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Online norma427

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Re: Preferment for Lehmann NY Style Pizza
« Reply #493 on: July 03, 2010, 07:45:09 AM »
Another experiment on my BBQ grill set-up, using frozen, partially thawed, preferment for the Lehmann dough.  In my opinion I like this dough better in the BBQ set-up with firebricks, than when baked in my regular home oven or the oven at market.

The BBQ grill set-up with firebricks gave this dough good grill spring. Rim measured 2" to 2 ˝" in some places.

Norma
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Online norma427

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Re: Preferment for Lehmann NY Style Pizza
« Reply #494 on: July 03, 2010, 07:48:58 AM »
rest of pictures

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Online norma427

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Re: Preferment for Lehmann NY Style Pizza
« Reply #495 on: July 09, 2010, 07:46:30 AM »
I wanted to make another attempt with this dough in the BBQ grill set-up.  I used a small frozen dough ball for this experiment.  This time I let the frozen dough ball defrost at room temperature for about 3 hours.  I have been curious for awhile about using a high bake temperature to achieve a light airy crust.  I have seen at market different times when using this same dough, that if I let the skin a little thicker and let the rim bigger when opening the dough, that there seems to be more open spring, even at lower bake temperatures.  Even the cheesy breadsticks I made seem to have more oven spring at the edges, when placed on parchment paper and then baked on a aluminum pan. The cheesy breadsticks are opened from this same dough in the same manner as my 16" pizzas. I wanted to test out this mystery in my BBQ grill set-up and try baking at a lower temperature to see if I could get the same results.  Since I work with this same dough every week, I am able to observe how this dough behaves in different situations.  Different things about this dough still intrigue me, and I have been working with this same dough for awhile.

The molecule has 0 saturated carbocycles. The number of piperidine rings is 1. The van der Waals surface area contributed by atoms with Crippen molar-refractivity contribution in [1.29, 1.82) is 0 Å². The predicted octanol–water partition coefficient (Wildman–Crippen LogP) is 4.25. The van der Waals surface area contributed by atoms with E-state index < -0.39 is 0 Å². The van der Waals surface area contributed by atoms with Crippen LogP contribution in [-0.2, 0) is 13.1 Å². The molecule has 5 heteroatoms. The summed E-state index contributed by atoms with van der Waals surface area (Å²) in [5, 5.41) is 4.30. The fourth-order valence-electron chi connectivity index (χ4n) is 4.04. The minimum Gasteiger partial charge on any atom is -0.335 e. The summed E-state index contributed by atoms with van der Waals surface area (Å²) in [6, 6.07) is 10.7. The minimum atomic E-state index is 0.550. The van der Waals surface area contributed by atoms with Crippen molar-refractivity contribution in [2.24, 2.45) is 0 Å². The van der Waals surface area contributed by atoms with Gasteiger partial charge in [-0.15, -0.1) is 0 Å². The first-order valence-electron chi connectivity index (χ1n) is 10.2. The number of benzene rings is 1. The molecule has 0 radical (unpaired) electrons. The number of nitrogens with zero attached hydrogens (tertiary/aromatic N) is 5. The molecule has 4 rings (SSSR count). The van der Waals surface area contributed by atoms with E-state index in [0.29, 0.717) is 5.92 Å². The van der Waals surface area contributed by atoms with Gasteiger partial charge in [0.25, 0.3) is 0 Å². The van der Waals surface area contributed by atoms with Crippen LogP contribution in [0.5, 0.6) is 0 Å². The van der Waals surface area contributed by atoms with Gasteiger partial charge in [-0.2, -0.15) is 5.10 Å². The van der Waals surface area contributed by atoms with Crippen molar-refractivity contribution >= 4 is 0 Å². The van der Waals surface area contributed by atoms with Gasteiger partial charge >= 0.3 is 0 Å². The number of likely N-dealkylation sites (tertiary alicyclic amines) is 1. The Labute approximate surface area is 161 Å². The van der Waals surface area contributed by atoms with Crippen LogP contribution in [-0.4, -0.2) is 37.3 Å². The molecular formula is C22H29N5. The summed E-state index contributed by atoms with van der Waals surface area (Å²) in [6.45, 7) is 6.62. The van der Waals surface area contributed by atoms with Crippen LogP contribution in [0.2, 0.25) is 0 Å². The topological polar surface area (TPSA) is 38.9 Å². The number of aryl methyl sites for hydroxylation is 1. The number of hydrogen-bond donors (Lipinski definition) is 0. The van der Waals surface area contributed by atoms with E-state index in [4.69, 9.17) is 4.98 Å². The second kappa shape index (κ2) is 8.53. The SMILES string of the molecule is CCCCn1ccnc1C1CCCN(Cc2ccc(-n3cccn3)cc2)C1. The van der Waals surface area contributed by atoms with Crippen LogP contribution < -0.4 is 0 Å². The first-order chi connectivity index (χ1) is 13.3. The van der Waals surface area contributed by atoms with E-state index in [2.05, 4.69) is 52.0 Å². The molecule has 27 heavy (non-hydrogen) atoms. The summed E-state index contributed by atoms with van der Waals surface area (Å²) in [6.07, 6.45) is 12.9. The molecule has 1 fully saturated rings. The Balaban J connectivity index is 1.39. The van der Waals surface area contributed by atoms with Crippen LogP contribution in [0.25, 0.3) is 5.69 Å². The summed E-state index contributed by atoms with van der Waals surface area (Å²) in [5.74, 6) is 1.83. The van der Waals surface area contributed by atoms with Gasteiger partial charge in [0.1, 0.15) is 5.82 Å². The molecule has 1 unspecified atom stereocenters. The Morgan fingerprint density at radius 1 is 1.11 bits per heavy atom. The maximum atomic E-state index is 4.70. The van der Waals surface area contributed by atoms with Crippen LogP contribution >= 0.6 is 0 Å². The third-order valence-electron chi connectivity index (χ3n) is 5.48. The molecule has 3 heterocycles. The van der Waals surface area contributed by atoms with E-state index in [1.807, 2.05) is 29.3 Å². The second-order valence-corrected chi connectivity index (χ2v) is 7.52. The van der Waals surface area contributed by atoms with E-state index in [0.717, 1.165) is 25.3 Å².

This pizza was baked in the BBQ grill set-up with firebricks at 545 degrees F.  That temperature was on the bottom firebricks.  I had let the top firebricks in the steel pan, heat up first, then placed the bottom firebricks in after the top firebricks heated to 550 degrees F.  I used long tongs to place the bottom firebricks on the grill surface.

I waited until the bottom firebricks heated to around 525 degrees F and then opened the skin and dressed the pie.  The pie was dressed with my regular sauce, Foremost Brand of blended cheese, and pepperoni.  When the pie was finished baking it was dressed with Arugula and Opal basil. 

When the pie was baking in the BBQ grill set-up with firebricks at a lower temperature, it seemed to get a nice oven spring.  This pie tasted great.  Jackie Tran and Peter had mentioned to me, if the bottom seems finished to then place a pan or screen underneath the pie, so the bottom won’t get as dark. I place a small cutter pan under the pie when it looked baked enough. Their ideas really helped in this attempt.  The bottom of this pie was a nice color in my opinion and it still had a crisp crunch when eaten.